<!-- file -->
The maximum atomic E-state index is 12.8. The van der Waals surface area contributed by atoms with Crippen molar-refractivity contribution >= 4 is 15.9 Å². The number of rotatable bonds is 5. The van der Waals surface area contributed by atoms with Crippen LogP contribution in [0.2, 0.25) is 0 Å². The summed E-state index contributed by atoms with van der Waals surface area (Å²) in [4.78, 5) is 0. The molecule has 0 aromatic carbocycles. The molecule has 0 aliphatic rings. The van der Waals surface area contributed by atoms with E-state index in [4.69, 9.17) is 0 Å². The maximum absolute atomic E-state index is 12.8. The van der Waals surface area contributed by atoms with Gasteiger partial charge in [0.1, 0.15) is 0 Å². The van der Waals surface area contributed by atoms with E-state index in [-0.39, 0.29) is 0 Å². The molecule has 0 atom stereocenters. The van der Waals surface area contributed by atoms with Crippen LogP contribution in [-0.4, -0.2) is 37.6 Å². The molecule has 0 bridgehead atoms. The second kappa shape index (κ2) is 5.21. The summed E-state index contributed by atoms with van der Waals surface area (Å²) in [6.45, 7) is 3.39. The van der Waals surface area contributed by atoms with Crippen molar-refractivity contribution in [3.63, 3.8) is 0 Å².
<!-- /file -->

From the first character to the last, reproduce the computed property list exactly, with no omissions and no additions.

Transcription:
The maximum atomic E-state index is 12.8. The van der Waals surface area contributed by atoms with Crippen molar-refractivity contribution >= 4 is 15.9 Å². The number of rotatable bonds is 5. The van der Waals surface area contributed by atoms with Crippen LogP contribution in [0.2, 0.25) is 0 Å². The summed E-state index contributed by atoms with van der Waals surface area (Å²) in [4.78, 5) is 0. The molecule has 0 aromatic carbocycles. The molecule has 0 aliphatic rings. The van der Waals surface area contributed by atoms with E-state index in [4.69, 9.17) is 0 Å². The maximum absolute atomic E-state index is 12.8. The van der Waals surface area contributed by atoms with Gasteiger partial charge in [0.1, 0.15) is 0 Å². The van der Waals surface area contributed by atoms with E-state index in [-0.39, 0.29) is 0 Å². The molecule has 0 atom stereocenters. The van der Waals surface area contributed by atoms with Crippen LogP contribution in [-0.4, -0.2) is 37.6 Å². The molecule has 0 bridgehead atoms. The second kappa shape index (κ2) is 5.21. The summed E-state index contributed by atoms with van der Waals surface area (Å²) in [6.45, 7) is 3.39. The van der Waals surface area contributed by atoms with Crippen molar-refractivity contribution in [3.63, 3.8) is 0 Å².